Chapter 17. Performing Transactions


The MySQL server can handle multiple clients at the same time because it is multithreaded. To deal with contention among clients, the server performs any necessary locking so that two clients cannot modify the same data at once. However, as the server executes SQL statements, it’s very possible that successive statements received from a given client will be interleaved with statements from other clients. If a client executes multiple statements that are dependent on each other, the fact that other clients may be updating tables in between those statements can cause difficulties. Statement failures can be problematic, too, if a multiple-statement operation does not run to completion. Suppose that a flight table contains information about airline flight schedules and you want to update the row for Flight 578 by choosing a pilot from among those available. You might do so using three statements as follows:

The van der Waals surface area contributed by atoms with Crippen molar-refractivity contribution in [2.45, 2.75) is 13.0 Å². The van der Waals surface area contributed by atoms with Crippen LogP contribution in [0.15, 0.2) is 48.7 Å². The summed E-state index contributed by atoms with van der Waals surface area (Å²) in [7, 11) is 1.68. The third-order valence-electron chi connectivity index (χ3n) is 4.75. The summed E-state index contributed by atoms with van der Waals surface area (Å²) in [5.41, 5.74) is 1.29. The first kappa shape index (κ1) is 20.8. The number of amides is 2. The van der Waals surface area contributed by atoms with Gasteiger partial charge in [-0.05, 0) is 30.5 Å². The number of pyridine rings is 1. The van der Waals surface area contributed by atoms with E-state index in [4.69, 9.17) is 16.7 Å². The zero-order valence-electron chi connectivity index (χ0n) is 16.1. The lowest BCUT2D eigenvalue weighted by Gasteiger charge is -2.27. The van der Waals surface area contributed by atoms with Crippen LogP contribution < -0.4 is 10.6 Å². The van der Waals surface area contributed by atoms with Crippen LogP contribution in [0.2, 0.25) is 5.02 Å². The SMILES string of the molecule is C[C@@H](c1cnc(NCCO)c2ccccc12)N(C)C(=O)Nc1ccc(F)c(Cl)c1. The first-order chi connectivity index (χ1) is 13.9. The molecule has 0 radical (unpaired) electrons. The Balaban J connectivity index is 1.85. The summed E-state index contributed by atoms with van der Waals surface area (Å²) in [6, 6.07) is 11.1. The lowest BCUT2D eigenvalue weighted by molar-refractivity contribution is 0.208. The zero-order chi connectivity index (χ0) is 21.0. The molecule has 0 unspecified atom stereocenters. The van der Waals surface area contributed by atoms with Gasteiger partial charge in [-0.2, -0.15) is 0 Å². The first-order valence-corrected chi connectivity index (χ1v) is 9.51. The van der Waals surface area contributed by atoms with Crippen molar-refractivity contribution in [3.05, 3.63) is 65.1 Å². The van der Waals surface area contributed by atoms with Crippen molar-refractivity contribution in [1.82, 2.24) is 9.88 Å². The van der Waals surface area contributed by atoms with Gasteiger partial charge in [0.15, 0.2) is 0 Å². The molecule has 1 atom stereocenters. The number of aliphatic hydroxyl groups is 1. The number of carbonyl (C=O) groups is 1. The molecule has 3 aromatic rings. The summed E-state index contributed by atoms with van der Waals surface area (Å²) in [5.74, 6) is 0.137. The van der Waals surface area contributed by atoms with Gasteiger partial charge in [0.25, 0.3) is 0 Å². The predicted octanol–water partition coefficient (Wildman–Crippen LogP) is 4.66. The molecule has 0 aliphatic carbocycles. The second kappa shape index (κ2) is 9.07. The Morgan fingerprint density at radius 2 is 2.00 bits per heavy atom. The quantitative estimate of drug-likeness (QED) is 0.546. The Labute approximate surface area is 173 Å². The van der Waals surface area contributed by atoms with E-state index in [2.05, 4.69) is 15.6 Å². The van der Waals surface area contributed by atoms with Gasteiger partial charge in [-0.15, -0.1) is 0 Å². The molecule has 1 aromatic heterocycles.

SET @p_val = (SELECT pilot_id FROM pilot WHERE available = 'yes' LIMIT 1);
UPDATE pilot SET available = 'no' WHERE pilot_id = @p_val;
UPDATE flight SET pilot_id = @p_val WHERE flight_id = 578;

The first statement chooses an available pilot, the second marks the pilot as unavailable, and the third assigns the pilot to the flight. That’s straightforward enough in principle, but in practice there are significant difficulties:

Concurrency issues

If two clients want to schedule pilots, it’s possible for both to run the initial SELECT query and ...

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